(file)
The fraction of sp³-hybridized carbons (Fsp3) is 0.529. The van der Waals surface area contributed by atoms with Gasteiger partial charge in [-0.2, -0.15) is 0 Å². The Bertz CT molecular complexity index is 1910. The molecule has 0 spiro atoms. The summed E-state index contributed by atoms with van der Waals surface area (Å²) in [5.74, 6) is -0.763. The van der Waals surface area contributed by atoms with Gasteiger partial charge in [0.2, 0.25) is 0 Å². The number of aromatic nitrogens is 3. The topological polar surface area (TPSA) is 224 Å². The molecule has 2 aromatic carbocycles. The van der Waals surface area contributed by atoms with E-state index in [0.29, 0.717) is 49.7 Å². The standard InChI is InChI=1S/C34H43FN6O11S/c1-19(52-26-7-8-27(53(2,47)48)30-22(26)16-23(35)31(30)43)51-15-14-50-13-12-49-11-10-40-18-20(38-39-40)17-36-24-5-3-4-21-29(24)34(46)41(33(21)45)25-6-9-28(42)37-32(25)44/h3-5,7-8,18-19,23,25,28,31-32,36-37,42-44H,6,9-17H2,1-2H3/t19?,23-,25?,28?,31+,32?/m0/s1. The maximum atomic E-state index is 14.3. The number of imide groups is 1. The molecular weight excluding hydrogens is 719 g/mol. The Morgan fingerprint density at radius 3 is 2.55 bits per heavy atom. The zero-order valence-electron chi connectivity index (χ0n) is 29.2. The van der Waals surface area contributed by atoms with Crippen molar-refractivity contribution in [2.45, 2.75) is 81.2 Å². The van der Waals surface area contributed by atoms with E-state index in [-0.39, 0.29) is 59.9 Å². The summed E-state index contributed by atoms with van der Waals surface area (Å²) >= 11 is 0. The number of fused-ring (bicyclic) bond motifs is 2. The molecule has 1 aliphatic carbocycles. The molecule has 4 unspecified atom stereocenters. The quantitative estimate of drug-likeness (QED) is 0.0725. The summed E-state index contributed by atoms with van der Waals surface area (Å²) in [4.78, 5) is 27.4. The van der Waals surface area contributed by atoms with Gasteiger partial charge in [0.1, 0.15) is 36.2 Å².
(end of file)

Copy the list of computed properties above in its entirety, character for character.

The fraction of sp³-hybridized carbons (Fsp3) is 0.529. The van der Waals surface area contributed by atoms with Gasteiger partial charge in [-0.2, -0.15) is 0 Å². The Bertz CT molecular complexity index is 1910. The molecule has 0 spiro atoms. The summed E-state index contributed by atoms with van der Waals surface area (Å²) in [5.74, 6) is -0.763. The van der Waals surface area contributed by atoms with Gasteiger partial charge in [0.2, 0.25) is 0 Å². The number of aromatic nitrogens is 3. The topological polar surface area (TPSA) is 224 Å². The molecule has 2 aromatic carbocycles. The van der Waals surface area contributed by atoms with E-state index in [0.29, 0.717) is 49.7 Å². The standard InChI is InChI=1S/C34H43FN6O11S/c1-19(52-26-7-8-27(53(2,47)48)30-22(26)16-23(35)31(30)43)51-15-14-50-13-12-49-11-10-40-18-20(38-39-40)17-36-24-5-3-4-21-29(24)34(46)41(33(21)45)25-6-9-28(42)37-32(25)44/h3-5,7-8,18-19,23,25,28,31-32,36-37,42-44H,6,9-17H2,1-2H3/t19?,23-,25?,28?,31+,32?/m0/s1. The maximum atomic E-state index is 14.3. The number of imide groups is 1. The molecular weight excluding hydrogens is 719 g/mol. The Morgan fingerprint density at radius 3 is 2.55 bits per heavy atom. The zero-order valence-electron chi connectivity index (χ0n) is 29.2. The van der Waals surface area contributed by atoms with Crippen molar-refractivity contribution in [2.45, 2.75) is 81.2 Å². The van der Waals surface area contributed by atoms with E-state index in [-0.39, 0.29) is 59.9 Å². The summed E-state index contributed by atoms with van der Waals surface area (Å²) >= 11 is 0. The number of fused-ring (bicyclic) bond motifs is 2. The molecule has 1 aliphatic carbocycles. The molecule has 4 unspecified atom stereocenters. The quantitative estimate of drug-likeness (QED) is 0.0725. The summed E-state index contributed by atoms with van der Waals surface area (Å²) in [4.78, 5) is 27.4. The van der Waals surface area contributed by atoms with Gasteiger partial charge in [0.1, 0.15) is 36.2 Å².